We understand how difficult it is for families going through a divorce or separation, especially where there are children involved. It is important for this process to be as undisruptive to children as possible. Whilst courts prefer to see parents negotiate and set out contact arrangements outside of a court room, we understand that this may not always be possible. Read on to see how we can help.
Children’s rights are a subset of human rights and provide particular attention to the protection and care needed by minors. Children’s rights include their right to a personal and meaningful relationship with both of their parents, as well as basic needs such as, physical protection, food, education, and health care amongst other things.
All organisations working with children must work in a way that is best for children including courts, social workers, and schools. When a Family Court considers making a decision regarding a child, the court will always look to make an order that is in the best interests of the child. It is very unusual for the Family Court to make an order that doesn’t make provision for both parents to spend time with and care for their children.
In short, no. The Family Law Act 1975 is gender-neutral and does not make assumptions about parenting roles based upon someone’s gender. Both biological parents have equal rights when it comes to responsibilities, decisions and contact with a child, regardless of whether they are married, in a relationship or separated. Parents will continue to share parental responsibility for a child until that child turns 18 years of age.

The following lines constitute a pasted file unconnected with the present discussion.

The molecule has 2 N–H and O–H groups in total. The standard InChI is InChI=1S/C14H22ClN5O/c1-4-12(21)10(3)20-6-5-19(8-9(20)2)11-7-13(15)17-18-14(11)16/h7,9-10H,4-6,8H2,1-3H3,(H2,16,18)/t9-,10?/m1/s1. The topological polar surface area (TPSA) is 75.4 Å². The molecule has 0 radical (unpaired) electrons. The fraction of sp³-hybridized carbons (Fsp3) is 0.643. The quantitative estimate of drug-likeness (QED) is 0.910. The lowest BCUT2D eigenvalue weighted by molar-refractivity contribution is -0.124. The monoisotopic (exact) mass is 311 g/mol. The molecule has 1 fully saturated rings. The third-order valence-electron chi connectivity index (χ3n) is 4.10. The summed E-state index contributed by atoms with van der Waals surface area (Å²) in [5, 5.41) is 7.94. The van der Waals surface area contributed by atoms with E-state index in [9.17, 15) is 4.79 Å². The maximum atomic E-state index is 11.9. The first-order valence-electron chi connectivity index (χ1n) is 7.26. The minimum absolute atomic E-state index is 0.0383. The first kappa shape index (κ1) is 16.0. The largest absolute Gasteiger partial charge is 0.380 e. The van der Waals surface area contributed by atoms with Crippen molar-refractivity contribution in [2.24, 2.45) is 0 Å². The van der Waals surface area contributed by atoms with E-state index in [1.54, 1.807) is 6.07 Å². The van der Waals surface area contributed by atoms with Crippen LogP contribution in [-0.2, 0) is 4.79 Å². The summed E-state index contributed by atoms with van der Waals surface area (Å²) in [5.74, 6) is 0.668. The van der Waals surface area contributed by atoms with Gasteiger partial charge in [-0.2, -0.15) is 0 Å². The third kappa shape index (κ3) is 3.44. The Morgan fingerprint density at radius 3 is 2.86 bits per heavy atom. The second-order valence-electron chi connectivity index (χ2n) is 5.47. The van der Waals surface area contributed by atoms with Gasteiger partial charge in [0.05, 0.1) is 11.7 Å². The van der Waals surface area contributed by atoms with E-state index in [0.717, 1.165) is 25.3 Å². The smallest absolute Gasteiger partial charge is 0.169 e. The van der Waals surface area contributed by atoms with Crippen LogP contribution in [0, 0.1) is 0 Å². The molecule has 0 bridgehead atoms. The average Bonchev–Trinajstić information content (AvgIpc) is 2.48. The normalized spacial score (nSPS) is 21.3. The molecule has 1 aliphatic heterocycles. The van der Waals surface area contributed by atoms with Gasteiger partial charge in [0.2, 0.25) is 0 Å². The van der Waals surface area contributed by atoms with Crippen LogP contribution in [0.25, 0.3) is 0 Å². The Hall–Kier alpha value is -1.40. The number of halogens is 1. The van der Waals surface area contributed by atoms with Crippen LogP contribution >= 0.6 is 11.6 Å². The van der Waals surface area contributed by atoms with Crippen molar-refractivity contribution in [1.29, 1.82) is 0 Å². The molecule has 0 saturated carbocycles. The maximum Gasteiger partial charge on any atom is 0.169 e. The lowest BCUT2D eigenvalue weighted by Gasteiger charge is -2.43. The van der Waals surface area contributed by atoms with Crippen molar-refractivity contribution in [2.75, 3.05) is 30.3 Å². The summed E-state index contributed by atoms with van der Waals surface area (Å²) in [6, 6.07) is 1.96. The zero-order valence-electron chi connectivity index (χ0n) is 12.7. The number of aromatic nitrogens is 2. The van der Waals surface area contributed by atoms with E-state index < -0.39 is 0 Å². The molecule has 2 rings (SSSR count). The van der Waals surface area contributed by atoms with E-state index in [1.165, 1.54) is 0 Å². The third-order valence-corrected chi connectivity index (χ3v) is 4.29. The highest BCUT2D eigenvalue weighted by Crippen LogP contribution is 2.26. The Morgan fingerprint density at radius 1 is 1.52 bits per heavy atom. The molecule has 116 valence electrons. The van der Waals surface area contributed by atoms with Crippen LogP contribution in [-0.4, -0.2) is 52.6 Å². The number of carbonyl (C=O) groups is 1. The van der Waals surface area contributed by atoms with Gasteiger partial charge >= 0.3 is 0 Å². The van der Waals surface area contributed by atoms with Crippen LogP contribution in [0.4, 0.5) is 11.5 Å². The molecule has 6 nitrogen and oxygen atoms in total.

In the event that parents are unable to discuss arrangements regarding children with each other direct, there are a number of alternative options available.
Before a court will consider a children application, they expect to see that both parties have at least attempted to resolve the situation. This can be done via a Family Mediator, a parenting plan or one of the many communication apps available. The court will request that parties attend at least one mediation session before escalating the issue to a hearing.
A child has the right to maintain a relationship with both parents, regardless of the parents’ feelings towards one another.
In all cases we will seek to set out and agree contact arrangements between parties outside of the court room where possible, as reaching an agreement this way has been proved to be a healthier way for everyone moving forward.
If an agreement cannot be reached, the next step would be to refer parents onto a Family Mediator who will sit down with both parties separately and attempt to reach a middle ground. Failing this, we would look to make an application to the court, who will ultimately decide, setting down by way of an order, how the child’s time is shared between the parties and the division of holidays. This can be arranged through a Child Arrangement Order, aSpecific Issue Order or a Prohibited Steps Order.
Call our office today on 01302 349 480 or email firstname.lastname@example.org and arrange a consultation with one of our experienced Family Lawyers.